The research also shows that it is worthwhile to consider the activities in which a business unit is involved. That will lead to an idea of how necessary entrepreneurial orientation is within a particular local unit. Not all business units probably need the same level of entrepreneurial orientation. If you’re in a business unit active in back office activities or HR you will need to focus less on entrepreneurial orientation, and the enabling context that goes along with realising its full potential, than if you are in a business unit engaged in R&D activities.
At the same time, the local context of each business unit matters. For example, one study investigates the social capital of the middle managers responsible for designated business units. From it, we learn that their strong network ties are instrumental for realising the value creating potential of entrepreneurial orientation. In a specific business unit there might be a middle manager with a network of strong ties that lend support to his or her entrepreneurial projects.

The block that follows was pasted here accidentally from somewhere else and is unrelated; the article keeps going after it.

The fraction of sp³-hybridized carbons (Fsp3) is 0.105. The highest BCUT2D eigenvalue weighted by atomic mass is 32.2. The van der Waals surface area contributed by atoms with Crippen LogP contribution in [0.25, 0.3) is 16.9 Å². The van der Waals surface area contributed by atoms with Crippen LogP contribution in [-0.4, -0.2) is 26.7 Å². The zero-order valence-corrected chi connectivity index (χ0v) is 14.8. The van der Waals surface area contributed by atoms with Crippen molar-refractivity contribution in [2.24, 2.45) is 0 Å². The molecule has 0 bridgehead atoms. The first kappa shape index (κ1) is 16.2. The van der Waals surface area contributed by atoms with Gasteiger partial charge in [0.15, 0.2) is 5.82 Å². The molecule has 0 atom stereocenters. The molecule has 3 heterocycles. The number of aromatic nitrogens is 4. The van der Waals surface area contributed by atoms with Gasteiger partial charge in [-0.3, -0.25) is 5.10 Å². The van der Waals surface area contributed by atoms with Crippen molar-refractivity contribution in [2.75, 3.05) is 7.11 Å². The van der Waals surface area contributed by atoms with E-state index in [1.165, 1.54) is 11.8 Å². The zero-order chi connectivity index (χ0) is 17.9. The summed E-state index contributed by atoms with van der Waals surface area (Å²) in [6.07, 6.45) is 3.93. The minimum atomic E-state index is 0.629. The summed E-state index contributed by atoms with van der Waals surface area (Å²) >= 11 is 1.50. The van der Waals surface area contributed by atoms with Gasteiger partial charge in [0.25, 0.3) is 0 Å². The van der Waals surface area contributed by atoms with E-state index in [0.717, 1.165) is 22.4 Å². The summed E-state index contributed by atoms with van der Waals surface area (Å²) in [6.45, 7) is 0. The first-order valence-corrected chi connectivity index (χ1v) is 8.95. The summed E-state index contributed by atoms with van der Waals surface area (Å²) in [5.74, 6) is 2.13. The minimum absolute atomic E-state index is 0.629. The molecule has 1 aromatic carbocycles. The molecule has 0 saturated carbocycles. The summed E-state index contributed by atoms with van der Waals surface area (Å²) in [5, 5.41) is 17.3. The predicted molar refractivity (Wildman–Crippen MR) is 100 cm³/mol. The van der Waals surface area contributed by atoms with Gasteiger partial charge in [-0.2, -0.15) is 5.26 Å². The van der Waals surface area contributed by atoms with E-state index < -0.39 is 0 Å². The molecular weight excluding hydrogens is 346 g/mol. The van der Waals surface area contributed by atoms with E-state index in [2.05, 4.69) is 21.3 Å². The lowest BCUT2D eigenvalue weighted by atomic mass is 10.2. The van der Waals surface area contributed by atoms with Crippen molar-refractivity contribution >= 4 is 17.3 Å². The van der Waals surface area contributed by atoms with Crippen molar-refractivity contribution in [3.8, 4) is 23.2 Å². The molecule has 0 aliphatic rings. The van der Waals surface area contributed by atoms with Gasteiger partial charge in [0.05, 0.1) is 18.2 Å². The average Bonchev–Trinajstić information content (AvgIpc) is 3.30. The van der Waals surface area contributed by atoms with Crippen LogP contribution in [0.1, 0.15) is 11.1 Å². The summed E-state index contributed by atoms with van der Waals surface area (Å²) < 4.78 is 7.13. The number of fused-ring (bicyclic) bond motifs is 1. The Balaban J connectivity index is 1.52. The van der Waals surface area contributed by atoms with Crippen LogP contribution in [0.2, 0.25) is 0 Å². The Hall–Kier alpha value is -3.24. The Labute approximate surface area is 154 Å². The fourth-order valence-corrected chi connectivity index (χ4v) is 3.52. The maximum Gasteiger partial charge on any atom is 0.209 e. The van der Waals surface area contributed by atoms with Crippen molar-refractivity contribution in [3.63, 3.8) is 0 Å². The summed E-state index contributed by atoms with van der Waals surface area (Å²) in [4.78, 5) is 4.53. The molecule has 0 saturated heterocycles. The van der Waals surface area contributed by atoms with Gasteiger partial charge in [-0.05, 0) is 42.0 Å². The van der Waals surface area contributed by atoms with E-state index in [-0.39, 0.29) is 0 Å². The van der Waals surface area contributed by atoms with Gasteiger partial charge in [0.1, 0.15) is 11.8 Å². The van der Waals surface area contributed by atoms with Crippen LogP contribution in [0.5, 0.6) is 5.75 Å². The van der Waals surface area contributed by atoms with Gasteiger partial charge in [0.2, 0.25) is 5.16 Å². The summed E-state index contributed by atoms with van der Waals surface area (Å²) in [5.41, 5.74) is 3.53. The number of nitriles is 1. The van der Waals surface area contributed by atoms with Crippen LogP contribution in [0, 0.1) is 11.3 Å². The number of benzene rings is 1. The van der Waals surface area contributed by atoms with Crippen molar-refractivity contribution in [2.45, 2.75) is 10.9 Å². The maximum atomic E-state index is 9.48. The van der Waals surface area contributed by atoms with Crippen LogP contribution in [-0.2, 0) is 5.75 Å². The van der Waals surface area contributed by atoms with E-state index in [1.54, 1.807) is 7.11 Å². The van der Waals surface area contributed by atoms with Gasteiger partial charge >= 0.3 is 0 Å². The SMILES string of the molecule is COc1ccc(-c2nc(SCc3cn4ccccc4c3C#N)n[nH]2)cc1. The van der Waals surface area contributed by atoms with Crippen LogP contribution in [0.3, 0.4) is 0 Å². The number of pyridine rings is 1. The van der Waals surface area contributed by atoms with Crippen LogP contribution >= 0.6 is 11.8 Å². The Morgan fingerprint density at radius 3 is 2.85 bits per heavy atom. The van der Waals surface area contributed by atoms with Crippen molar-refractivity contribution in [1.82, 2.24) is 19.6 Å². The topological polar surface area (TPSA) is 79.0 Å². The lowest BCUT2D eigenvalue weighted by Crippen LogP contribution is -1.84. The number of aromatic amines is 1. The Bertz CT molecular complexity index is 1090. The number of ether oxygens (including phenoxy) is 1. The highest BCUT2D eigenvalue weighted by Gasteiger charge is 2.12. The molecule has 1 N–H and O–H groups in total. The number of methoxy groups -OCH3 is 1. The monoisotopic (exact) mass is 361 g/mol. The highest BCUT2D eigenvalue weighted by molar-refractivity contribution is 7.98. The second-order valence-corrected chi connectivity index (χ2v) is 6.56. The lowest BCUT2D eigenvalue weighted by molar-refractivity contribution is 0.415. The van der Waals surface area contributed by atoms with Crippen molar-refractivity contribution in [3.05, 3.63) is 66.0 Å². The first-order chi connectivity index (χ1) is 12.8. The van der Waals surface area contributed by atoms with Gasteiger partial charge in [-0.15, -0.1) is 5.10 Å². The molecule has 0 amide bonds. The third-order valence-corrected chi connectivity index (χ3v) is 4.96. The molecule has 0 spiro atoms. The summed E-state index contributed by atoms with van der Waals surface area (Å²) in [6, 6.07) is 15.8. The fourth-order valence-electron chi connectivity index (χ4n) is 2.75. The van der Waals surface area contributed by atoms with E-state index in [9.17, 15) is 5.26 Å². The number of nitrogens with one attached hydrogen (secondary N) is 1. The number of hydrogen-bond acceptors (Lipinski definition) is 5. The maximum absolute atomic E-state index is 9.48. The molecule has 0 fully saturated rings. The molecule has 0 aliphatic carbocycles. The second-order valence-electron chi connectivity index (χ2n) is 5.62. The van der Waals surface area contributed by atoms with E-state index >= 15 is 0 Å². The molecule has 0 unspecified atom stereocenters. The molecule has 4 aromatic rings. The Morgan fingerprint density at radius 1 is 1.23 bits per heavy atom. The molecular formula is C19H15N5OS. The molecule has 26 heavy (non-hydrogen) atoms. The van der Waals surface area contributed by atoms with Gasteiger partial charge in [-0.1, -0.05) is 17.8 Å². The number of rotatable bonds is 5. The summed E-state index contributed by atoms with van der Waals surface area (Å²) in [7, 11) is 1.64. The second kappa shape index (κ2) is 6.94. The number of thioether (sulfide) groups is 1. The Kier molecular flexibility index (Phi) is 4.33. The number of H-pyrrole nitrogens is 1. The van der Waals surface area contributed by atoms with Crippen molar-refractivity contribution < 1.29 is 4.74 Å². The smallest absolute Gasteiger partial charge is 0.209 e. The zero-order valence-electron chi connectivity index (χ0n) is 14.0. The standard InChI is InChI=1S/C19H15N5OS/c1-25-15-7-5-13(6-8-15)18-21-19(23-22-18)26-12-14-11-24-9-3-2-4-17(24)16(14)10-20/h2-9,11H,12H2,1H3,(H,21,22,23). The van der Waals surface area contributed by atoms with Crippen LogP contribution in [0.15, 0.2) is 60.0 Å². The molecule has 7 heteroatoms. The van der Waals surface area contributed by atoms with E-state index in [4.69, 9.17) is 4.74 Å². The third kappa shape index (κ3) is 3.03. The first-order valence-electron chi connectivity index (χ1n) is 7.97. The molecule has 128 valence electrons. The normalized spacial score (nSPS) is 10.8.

These strong ties go beyond simply providing support though, they also enable the sharing of sensitive issues in an atmosphere of trust, crucial for discussing business ideas that may contradict or even cannibalise existing activities. Strong ties also allow for the sharing of more complex knowledge associated with new business avenues, and so increasing the comprehensiveness of decision making. It further brings legitimacy to the task situation of the focal middle manager facilitating the process of negotiating compliance of employees.